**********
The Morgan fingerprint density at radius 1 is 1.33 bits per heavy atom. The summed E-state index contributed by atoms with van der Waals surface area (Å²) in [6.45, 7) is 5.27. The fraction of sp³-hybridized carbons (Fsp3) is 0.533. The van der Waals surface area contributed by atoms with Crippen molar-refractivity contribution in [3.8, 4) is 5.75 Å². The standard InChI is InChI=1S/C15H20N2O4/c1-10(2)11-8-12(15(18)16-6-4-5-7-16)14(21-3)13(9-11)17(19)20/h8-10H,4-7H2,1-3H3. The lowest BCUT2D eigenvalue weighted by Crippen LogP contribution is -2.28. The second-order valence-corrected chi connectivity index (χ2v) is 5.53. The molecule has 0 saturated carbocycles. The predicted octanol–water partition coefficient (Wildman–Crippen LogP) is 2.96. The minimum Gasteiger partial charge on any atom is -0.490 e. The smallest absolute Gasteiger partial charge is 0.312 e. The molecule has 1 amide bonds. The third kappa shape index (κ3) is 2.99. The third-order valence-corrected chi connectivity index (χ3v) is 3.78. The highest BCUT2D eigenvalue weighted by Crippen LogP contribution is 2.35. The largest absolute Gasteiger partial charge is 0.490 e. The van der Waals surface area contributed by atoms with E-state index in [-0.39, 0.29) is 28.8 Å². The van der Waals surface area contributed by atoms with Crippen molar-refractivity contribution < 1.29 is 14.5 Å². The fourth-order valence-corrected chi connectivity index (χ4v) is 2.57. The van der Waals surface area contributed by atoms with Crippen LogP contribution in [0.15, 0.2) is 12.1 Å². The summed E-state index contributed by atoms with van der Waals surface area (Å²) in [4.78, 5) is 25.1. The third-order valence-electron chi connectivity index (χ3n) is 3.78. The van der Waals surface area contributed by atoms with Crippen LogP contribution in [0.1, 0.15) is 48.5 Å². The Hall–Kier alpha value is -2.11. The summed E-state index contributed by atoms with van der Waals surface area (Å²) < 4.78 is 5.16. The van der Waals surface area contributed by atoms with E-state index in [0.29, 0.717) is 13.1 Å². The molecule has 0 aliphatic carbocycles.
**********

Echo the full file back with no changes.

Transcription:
The Morgan fingerprint density at radius 1 is 1.33 bits per heavy atom. The summed E-state index contributed by atoms with van der Waals surface area (Å²) in [6.45, 7) is 5.27. The fraction of sp³-hybridized carbons (Fsp3) is 0.533. The van der Waals surface area contributed by atoms with Crippen molar-refractivity contribution in [3.8, 4) is 5.75 Å². The standard InChI is InChI=1S/C15H20N2O4/c1-10(2)11-8-12(15(18)16-6-4-5-7-16)14(21-3)13(9-11)17(19)20/h8-10H,4-7H2,1-3H3. The lowest BCUT2D eigenvalue weighted by Crippen LogP contribution is -2.28. The second-order valence-corrected chi connectivity index (χ2v) is 5.53. The molecule has 0 saturated carbocycles. The predicted octanol–water partition coefficient (Wildman–Crippen LogP) is 2.96. The minimum Gasteiger partial charge on any atom is -0.490 e. The smallest absolute Gasteiger partial charge is 0.312 e. The molecule has 1 amide bonds. The third kappa shape index (κ3) is 2.99. The third-order valence-corrected chi connectivity index (χ3v) is 3.78. The highest BCUT2D eigenvalue weighted by Crippen LogP contribution is 2.35. The largest absolute Gasteiger partial charge is 0.490 e. The van der Waals surface area contributed by atoms with E-state index in [-0.39, 0.29) is 28.8 Å². The van der Waals surface area contributed by atoms with Crippen molar-refractivity contribution < 1.29 is 14.5 Å². The fourth-order valence-corrected chi connectivity index (χ4v) is 2.57. The van der Waals surface area contributed by atoms with Crippen LogP contribution in [0.15, 0.2) is 12.1 Å². The summed E-state index contributed by atoms with van der Waals surface area (Å²) in [4.78, 5) is 25.1. The third-order valence-electron chi connectivity index (χ3n) is 3.78. The van der Waals surface area contributed by atoms with Crippen LogP contribution in [0.1, 0.15) is 48.5 Å². The Hall–Kier alpha value is -2.11. The summed E-state index contributed by atoms with van der Waals surface area (Å²) < 4.78 is 5.16. The van der Waals surface area contributed by atoms with E-state index in [0.29, 0.717) is 13.1 Å². The molecule has 0 aliphatic carbocycles.